Symmetric Functions in Non-Commuting Variables

AUTHORS:

  • Travis Scrimshaw (08-04-2013): Initial version
class sage.combinat.ncsym.ncsym.SymmetricFunctionsNonCommutingVariables(R)

Bases: sage.structure.unique_representation.UniqueRepresentation, sage.structure.parent.Parent

Symmetric functions in non-commutative variables.

The ring of symmetric functions in non-commutative variables, which is not to be confused with the non-commutative symmetric functions, is the ring of all bounded-degree noncommutative power series in countably many indeterminates (i.e., elements in \(R \langle \langle x_1, x_2, x_3, \ldots \rangle \rangle\) of bounded degree) which are invariant with respect to the action of the symmetric group \(S_{\infty}\) on the indices of the indeterminates. It can be regarded as a direct limit over all \(n \to \infty\) of rings of \(S_n\)-invariant polynomials in \(n\) non-commuting variables (that is, \(S_n\)-invariant elements of \(R\langle x_1, x_2, \ldots, x_n \rangle\)).

This ring is implemented as a Hopf algebra whose basis elements are indexed by set parititions.

Let \(A = \{A_1, A_2, \ldots, A_r\}\) be a set partition of the integers \(\{ 1, 2, \ldots, k \}\). A monomial basis element indexed by \(A\) represents the sum of monomials \(x_{i_1} x_{i_2} \cdots x_{i_k}\) where \(i_c = i_d\) if and only if \(c\) and \(d\) are in the same part \(A_i\) for some \(i\).

The \(k\)-th graded component of the ring of symmetric functions in non-commutative variables has its dimension equal to the number of set partitions of \(k\). (If we work, instead, with finitely many – say, \(n\) – variables, then its dimension is equal to the number of set partitions of \(k\) where the number of parts is at most \(n\).)

Note

All set partitions are considered standard, a set partition of \([n]\) for some \(n\), unless otherwise stated.

REFERENCES:

[BZ05]N. Bergeron, M. Zabrocki. The Hopf algebra of symmetric functions and quasisymmetric functions in non-commutative variables are free and cofree. (2005). Arxiv math/0509265v3.
[BHRZ06]N. Bergeron, C. Hohlweg, M. Rosas, M. Zabrocki. Grothendieck bialgebras, partition lattices, and symmetric functions in noncommutative variables. Electronic Journal of Combinatorics. 13 (2006).
[RS06]M. Rosas, B. Sagan. Symmetric functions in noncommuting variables. Trans. Amer. Math. Soc. 358 (2006). no. 1, 215-232. Arxiv math/0208168.
[BRRZ08]N. Bergeron, C. Reutenauer, M. Rosas, M. Zabrocki. Invariants and coinvariants of the symmetric group in noncommuting variables. Canad. J. Math. 60 (2008). 266-296. http://www.lacim.uqam.ca/~christo/Publi%C3%A9s/2008/NBergeronRosasZabrocki.pdf

EXAMPLES:

We begin by first creating the ring of \(NCSym\) and the bases that are analogues of the usual symmetric functions:

sage: NCSym = SymmetricFunctionsNonCommutingVariables(QQ)
sage: m = NCSym.m()
sage: e = NCSym.e()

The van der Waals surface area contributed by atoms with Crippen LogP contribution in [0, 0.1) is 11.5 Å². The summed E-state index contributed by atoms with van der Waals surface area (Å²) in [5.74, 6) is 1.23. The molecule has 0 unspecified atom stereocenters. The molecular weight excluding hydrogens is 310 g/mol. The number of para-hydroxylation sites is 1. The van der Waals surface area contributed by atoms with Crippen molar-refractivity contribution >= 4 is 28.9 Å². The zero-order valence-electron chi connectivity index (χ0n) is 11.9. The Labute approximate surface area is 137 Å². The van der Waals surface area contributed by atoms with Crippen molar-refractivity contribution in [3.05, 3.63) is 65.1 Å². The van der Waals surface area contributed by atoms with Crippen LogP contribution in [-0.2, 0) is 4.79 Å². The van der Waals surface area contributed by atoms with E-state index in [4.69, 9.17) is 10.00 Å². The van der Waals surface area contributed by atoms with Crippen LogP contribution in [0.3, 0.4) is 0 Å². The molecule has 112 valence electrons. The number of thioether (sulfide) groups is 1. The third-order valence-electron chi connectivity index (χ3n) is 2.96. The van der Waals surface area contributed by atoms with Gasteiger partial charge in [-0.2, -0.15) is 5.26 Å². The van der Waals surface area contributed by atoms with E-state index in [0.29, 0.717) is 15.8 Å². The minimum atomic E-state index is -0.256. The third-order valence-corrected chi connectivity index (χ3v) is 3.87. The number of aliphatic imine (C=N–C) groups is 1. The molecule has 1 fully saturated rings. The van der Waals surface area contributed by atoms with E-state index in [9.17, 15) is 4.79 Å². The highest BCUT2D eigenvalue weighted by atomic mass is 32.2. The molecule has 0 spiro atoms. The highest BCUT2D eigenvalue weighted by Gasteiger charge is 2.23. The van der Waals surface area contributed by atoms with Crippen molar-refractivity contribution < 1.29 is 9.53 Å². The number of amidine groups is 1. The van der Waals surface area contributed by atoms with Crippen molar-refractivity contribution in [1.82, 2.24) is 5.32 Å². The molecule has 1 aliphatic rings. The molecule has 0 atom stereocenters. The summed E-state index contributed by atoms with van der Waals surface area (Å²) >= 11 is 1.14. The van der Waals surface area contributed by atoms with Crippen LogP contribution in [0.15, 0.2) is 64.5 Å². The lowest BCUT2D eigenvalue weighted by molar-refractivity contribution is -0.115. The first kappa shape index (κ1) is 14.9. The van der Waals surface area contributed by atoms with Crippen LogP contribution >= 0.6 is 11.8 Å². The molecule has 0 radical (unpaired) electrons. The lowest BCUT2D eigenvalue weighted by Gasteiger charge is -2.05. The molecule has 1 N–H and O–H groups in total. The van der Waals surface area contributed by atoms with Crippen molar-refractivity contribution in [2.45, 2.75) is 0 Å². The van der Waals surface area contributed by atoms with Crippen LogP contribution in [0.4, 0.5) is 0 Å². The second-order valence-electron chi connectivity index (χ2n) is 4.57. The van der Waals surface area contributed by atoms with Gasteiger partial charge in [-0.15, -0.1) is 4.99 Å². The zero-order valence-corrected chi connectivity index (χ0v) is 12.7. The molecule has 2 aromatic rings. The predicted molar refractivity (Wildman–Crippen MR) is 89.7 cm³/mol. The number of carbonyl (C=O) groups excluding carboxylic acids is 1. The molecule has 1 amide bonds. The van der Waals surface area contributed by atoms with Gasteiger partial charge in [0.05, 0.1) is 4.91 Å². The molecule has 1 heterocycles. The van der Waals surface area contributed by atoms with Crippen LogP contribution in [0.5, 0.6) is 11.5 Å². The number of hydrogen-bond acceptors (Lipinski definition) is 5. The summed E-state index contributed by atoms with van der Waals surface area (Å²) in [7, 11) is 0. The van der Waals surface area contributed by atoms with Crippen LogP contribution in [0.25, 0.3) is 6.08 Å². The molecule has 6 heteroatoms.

sage: h = NCSym.h()
sage: p = NCSym.p()
sage: m
Symmetric functions in non-commuting variables over the Rational Field in the monomial basis

The basis is indexed by set partitions, so we create a few elements and convert them between these bases:

sage: elt = m(SetPartition([[1,3],[2]])) - 2*m(SetPartition([[1],[2]])); elt
-2*m{{1}, {2}} + m{{1, 3}, {2}}
sage: e(elt)
1/2*e{{1}, {2, 3}} - 2*e{{1, 2}} + 1/2*e{{1, 2}, {3}} - 1/2*e{{1, 2, 3}} - 1/2*e{{1, 3}, {2}}
sage: h(elt)
-4*h{{1}, {2}} - 2*h{{1}, {2}, {3}} + 1/2*h{{1}, {2, 3}} + 2*h{{1, 2}}
 + 1/2*h{{1, 2}, {3}} - 1/2*h{{1, 2, 3}} + 3/2*h{{1, 3}, {2}}
sage: p(elt)
-2*p{{1}, {2}} + 2*p{{1, 2}} - p{{1, 2, 3}} + p{{1, 3}, {2}}
sage: m(p(elt))
-2*m{{1}, {2}} + m{{1, 3}, {2}}

sage: elt = p(SetPartition([[1,3],[2]])) - 4*p(SetPartition([[1],[2]])) + 2; elt
2*p{} - 4*p{{1}, {2}} + p{{1, 3}, {2}}
sage: e(elt)
2*e{} - 4*e{{1}, {2}} + e{{1}, {2}, {3}} - e{{1, 3}, {2}}
sage: m(elt)
2*m{} - 4*m{{1}, {2}} - 4*m{{1, 2}} + m{{1, 2, 3}} + m{{1, 3}, {2}}
sage: h(elt)
2*h{} - 4*h{{1}, {2}} - h{{1}, {2}, {3}} + h{{1, 3}, {2}}
sage: p(m(elt))
2*p{} - 4*p{{1}, {2}} + p{{1, 3}, {2}}

There is also a shorthand for creating elements. We note that we must use p[[]] to create the empty set partition due to python’s syntax.

sage: eltm = m[[1,3],[2]] - 3*m[[1],[2]]; eltm
-3*m{{1}, {2}} + m{{1, 3}, {2}}
sage: elte = e[[1,3],[2]]; elte
e{{1, 3}, {2}}
sage: elth = h[[1,3],[2,4]]; elth
h{{1, 3}, {2, 4}}
sage: eltp = p[[1,3],[2,4]] + 2*p[[1]] - 4*p[[]]; eltp
-4*p{} + 2*p{{1}} + p{{1, 3}, {2, 4}}

There is also a natural projection to the usual symmetric functions by letting the variables commute. This projection map preserves the product and coproduct structure. We check that Theorem 2.1 of [RS06] holds:

sage: Sym = SymmetricFunctions(QQ)
sage: Sm = Sym.m()
sage: Se = Sym.e()
sage: Sh = Sym.h()
sage: Sp = Sym.p()
sage: eltm.to_symmetric_function()
-6*m[1, 1] + m[2, 1]
sage: Sm(p(eltm).to_symmetric_function())
-6*m[1, 1] + m[2, 1]